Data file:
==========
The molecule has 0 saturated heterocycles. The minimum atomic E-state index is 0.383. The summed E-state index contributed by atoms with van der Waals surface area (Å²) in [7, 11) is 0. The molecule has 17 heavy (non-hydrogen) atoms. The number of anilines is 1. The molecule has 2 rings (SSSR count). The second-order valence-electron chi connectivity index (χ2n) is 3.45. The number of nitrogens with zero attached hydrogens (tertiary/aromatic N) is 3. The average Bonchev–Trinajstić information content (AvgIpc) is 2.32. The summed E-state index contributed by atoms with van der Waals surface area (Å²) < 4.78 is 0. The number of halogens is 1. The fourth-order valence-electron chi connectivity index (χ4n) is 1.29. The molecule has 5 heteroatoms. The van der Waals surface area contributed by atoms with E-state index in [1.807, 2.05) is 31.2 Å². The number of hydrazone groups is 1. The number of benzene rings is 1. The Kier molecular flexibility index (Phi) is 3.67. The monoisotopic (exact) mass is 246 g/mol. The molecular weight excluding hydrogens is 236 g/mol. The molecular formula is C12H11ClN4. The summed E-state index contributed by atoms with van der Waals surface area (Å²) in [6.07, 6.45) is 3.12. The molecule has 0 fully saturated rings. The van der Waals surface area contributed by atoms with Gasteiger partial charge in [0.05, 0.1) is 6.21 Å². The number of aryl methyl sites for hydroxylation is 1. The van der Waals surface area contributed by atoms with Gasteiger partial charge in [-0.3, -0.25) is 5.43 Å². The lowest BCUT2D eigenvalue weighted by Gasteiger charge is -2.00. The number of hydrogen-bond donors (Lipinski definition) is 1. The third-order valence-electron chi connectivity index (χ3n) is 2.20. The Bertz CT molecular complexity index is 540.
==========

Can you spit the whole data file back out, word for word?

The molecule has 0 saturated heterocycles. The minimum atomic E-state index is 0.383. The summed E-state index contributed by atoms with van der Waals surface area (Å²) in [7, 11) is 0. The molecule has 17 heavy (non-hydrogen) atoms. The number of anilines is 1. The molecule has 2 rings (SSSR count). The second-order valence-electron chi connectivity index (χ2n) is 3.45. The number of nitrogens with zero attached hydrogens (tertiary/aromatic N) is 3. The average Bonchev–Trinajstić information content (AvgIpc) is 2.32. The summed E-state index contributed by atoms with van der Waals surface area (Å²) < 4.78 is 0. The number of halogens is 1. The fourth-order valence-electron chi connectivity index (χ4n) is 1.29. The molecule has 5 heteroatoms. The van der Waals surface area contributed by atoms with E-state index in [1.807, 2.05) is 31.2 Å². The number of hydrazone groups is 1. The number of benzene rings is 1. The Kier molecular flexibility index (Phi) is 3.67. The monoisotopic (exact) mass is 246 g/mol. The molecular weight excluding hydrogens is 236 g/mol. The molecular formula is C12H11ClN4. The summed E-state index contributed by atoms with van der Waals surface area (Å²) in [6.07, 6.45) is 3.12. The molecule has 0 fully saturated rings. The van der Waals surface area contributed by atoms with Gasteiger partial charge in [0.05, 0.1) is 6.21 Å². The number of aryl methyl sites for hydroxylation is 1. The van der Waals surface area contributed by atoms with Gasteiger partial charge in [-0.3, -0.25) is 5.43 Å². The lowest BCUT2D eigenvalue weighted by Gasteiger charge is -2.00. The number of hydrogen-bond donors (Lipinski definition) is 1. The third-order valence-electron chi connectivity index (χ3n) is 2.20. The Bertz CT molecular complexity index is 540.